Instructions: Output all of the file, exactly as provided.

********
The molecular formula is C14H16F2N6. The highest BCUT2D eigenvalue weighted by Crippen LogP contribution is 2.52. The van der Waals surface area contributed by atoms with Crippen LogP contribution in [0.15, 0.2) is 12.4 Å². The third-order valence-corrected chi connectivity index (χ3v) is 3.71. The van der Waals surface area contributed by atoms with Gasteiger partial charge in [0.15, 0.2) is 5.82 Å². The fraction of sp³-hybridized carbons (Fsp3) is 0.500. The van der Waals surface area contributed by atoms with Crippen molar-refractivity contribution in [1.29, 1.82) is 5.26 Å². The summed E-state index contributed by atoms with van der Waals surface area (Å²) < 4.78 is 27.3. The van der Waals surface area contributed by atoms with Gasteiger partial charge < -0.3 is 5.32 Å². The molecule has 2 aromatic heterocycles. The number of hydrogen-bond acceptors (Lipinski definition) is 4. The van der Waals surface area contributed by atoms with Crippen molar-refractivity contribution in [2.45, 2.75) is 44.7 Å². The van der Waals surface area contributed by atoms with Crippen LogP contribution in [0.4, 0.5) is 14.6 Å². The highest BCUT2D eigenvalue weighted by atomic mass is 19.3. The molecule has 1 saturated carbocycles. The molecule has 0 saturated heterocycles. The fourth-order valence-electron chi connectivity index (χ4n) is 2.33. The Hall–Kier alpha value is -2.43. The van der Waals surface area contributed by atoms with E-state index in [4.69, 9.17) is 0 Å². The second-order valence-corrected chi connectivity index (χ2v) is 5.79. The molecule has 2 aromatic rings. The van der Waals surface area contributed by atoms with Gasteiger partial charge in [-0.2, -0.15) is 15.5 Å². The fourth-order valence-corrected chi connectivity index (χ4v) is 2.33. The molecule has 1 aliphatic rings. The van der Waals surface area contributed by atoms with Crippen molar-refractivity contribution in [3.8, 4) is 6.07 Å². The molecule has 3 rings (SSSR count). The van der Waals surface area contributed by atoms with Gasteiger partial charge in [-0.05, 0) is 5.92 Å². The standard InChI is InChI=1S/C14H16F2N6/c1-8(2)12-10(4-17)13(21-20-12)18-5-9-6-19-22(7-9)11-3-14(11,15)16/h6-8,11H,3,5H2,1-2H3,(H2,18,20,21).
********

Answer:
The molecular formula is C14H16F2N6. The highest BCUT2D eigenvalue weighted by Crippen LogP contribution is 2.52. The van der Waals surface area contributed by atoms with Crippen LogP contribution in [0.15, 0.2) is 12.4 Å². The third-order valence-corrected chi connectivity index (χ3v) is 3.71. The van der Waals surface area contributed by atoms with Gasteiger partial charge in [0.15, 0.2) is 5.82 Å². The fraction of sp³-hybridized carbons (Fsp3) is 0.500. The van der Waals surface area contributed by atoms with Crippen molar-refractivity contribution in [1.29, 1.82) is 5.26 Å². The summed E-state index contributed by atoms with van der Waals surface area (Å²) < 4.78 is 27.3. The van der Waals surface area contributed by atoms with Gasteiger partial charge < -0.3 is 5.32 Å². The molecule has 2 aromatic heterocycles. The number of hydrogen-bond acceptors (Lipinski definition) is 4. The van der Waals surface area contributed by atoms with Crippen molar-refractivity contribution in [2.45, 2.75) is 44.7 Å². The van der Waals surface area contributed by atoms with Crippen LogP contribution in [0.4, 0.5) is 14.6 Å². The highest BCUT2D eigenvalue weighted by atomic mass is 19.3. The molecule has 1 saturated carbocycles. The molecule has 0 saturated heterocycles. The fourth-order valence-electron chi connectivity index (χ4n) is 2.33. The Hall–Kier alpha value is -2.43. The van der Waals surface area contributed by atoms with E-state index in [4.69, 9.17) is 0 Å². The second-order valence-corrected chi connectivity index (χ2v) is 5.79. The molecule has 2 aromatic rings. The van der Waals surface area contributed by atoms with Gasteiger partial charge in [-0.2, -0.15) is 15.5 Å². The fourth-order valence-corrected chi connectivity index (χ4v) is 2.33. The molecule has 1 aliphatic rings. The van der Waals surface area contributed by atoms with Crippen molar-refractivity contribution in [3.8, 4) is 6.07 Å². The molecule has 3 rings (SSSR count). The van der Waals surface area contributed by atoms with Gasteiger partial charge in [-0.05, 0) is 5.92 Å². The standard InChI is InChI=1S/C14H16F2N6/c1-8(2)12-10(4-17)13(21-20-12)18-5-9-6-19-22(7-9)11-3-14(11,15)16/h6-8,11H,3,5H2,1-2H3,(H2,18,20,21).